Seers (Mantis) played a very important role in Greek society. There were two main types of Mantis. The first type was stationary and worked in temples as oracles. A prime example of this type of Mantis can be seen at the Temple of Apollo at Delphi, also known as the Oracle of Delphi, and Apollo's personal Mantis, the Pythia. These seers often were appointed to office for life and were supported by sacrifices brought to the temple by petitioners. Certain cuts of meat from the animals given by worshippers would go to the Mantis, as would the pelt of the animal, which could be sold in the local markets. Seers of this type were highly profitable for local towns, because if the oracles was popular enough, then tourism it brought would bring a great deal of traffic to local merchants. These types of seers were often talked up in how accurate and powerful they were, as to heighten the popularity, and hopefully bring more petitioners.
“Nor was it only priests who made out well...local hotels and taverns had a steady trade in housing and feeding visitors. Those who sold the animals to be sacrificed and , merchants who sold small objects for people to dedicate to the God benefited too.” (p.35, Johnston)
These Seers also could claim direct, divine inspiration from the Gods, often through means such as vapors, or a mirror lowered into a well of water. Many of the sites where the Oracles were founded often had “creation myths,” in which a God would give a sign that a temple was to be built there and that it was a spot that was good for oracular activities. This aspect of the Oracles might be why most political decisions were made with advice obtained from these seers, and military campaigns often did not begin without at lease one consultation with the Oracles.
The second type of seer often traveled from town to town. These seers would offer palm readings, augury (ornithoskopoi), spirit possession consultation, dream interpretation (oneirokritai), and many other forms of divination and spell work. These independent seers often interpreted omens for small charges, and were often accused of being charlatans. Many operated on the edges of society, and did not hold the high respect and prestige that the seers of the temples did. Despite all this, these seers were fairly common and seemed to move through society with little trouble.
“Begging priests and manteis go to the doors of the rich and convince them that by means of sacrifices and incantations they have accumulated a wealth of power from the Gods, which enables them to cure any injustice committed by a person or his ancestors through pleasant festivals. Moreover, if anyone wants to harm an enemy, either justly or unjustly, he will be enabled to do so for a small cost, since priests and manteis are master spells to invoke ghosts and spells to bind people...” (Plato, Republic 364b5-365a3)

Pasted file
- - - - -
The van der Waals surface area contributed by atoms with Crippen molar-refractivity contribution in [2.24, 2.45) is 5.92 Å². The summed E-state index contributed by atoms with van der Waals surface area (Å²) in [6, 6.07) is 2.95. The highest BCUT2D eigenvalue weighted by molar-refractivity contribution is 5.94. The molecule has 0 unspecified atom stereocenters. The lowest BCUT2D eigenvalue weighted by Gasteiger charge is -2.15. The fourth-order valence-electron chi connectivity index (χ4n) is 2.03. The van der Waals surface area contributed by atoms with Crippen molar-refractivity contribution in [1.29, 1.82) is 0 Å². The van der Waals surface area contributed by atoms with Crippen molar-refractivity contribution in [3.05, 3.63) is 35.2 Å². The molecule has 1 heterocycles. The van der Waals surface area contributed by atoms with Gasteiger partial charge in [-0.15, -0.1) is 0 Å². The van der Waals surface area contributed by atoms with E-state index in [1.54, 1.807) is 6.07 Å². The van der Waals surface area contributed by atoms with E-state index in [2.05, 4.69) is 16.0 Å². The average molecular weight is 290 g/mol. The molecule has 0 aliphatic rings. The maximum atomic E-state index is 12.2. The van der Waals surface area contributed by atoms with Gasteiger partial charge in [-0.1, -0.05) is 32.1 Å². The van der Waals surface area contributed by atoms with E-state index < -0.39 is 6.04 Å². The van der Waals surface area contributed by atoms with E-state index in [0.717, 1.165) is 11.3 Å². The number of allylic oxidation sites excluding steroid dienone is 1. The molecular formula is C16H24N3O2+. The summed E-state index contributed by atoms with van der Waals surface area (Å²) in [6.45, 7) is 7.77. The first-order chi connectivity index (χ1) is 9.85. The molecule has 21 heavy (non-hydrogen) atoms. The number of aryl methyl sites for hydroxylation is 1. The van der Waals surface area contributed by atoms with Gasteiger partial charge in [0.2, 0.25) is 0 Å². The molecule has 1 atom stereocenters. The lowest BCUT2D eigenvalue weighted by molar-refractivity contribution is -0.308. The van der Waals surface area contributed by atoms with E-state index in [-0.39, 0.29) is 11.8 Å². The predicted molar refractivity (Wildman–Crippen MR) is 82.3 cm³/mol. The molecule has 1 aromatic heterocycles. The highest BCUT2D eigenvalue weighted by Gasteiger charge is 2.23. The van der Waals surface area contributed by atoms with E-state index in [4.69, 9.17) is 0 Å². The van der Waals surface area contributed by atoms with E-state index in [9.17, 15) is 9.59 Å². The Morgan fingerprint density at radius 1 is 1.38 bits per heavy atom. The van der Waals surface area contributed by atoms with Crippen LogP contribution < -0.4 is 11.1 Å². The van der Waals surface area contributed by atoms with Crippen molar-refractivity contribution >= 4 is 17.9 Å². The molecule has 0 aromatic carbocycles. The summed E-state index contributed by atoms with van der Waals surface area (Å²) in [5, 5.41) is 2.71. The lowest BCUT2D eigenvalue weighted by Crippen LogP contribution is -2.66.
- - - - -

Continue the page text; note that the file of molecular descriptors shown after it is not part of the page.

Many of traveling seers would claim descent from Apollo, or from a long line of seers. “We must be careful, however not to leap to the conclusion that the Greeks always understood divinatory talents to be what we would nowadays call “genetically determined.” That is, although such talents might sometimes be viewed as inheritable...they could also be viewed as skills that a parent taught to a child.”(p. 110, Johnston) The seers also often belonged to guilds which traced their founding back to other famous seers. “Sometimes, the guilds are better known than their mythic founders...Often, even when the guild of a mantis is mentioned, a full family pedigree is given as well.” (p.110, Johnston)
One place where the traveling Mantis held great importance was on the battle field. While the stationary Oracle would be consulted before starting a war campaign, the battle field Mantis would be consulted as to timing for attacks. Alexander the Great often consulted his mantis, Aristander, before battle.
Both types of seer seemed to play an important role in society. There was a bit of competition between the two groups, but both found niches that allowed them to coexist peacefully.
“Ancient Greek Divination,” by Sarah Iles Johnston. Wiley-Blackwell Press (2008).
“The Republic,” by Plato as translated by Desmond Lee. Penguin Books (2003).
“The Seer in Ancient Greece, by Michael Attyah Flower. University of California Press (2009).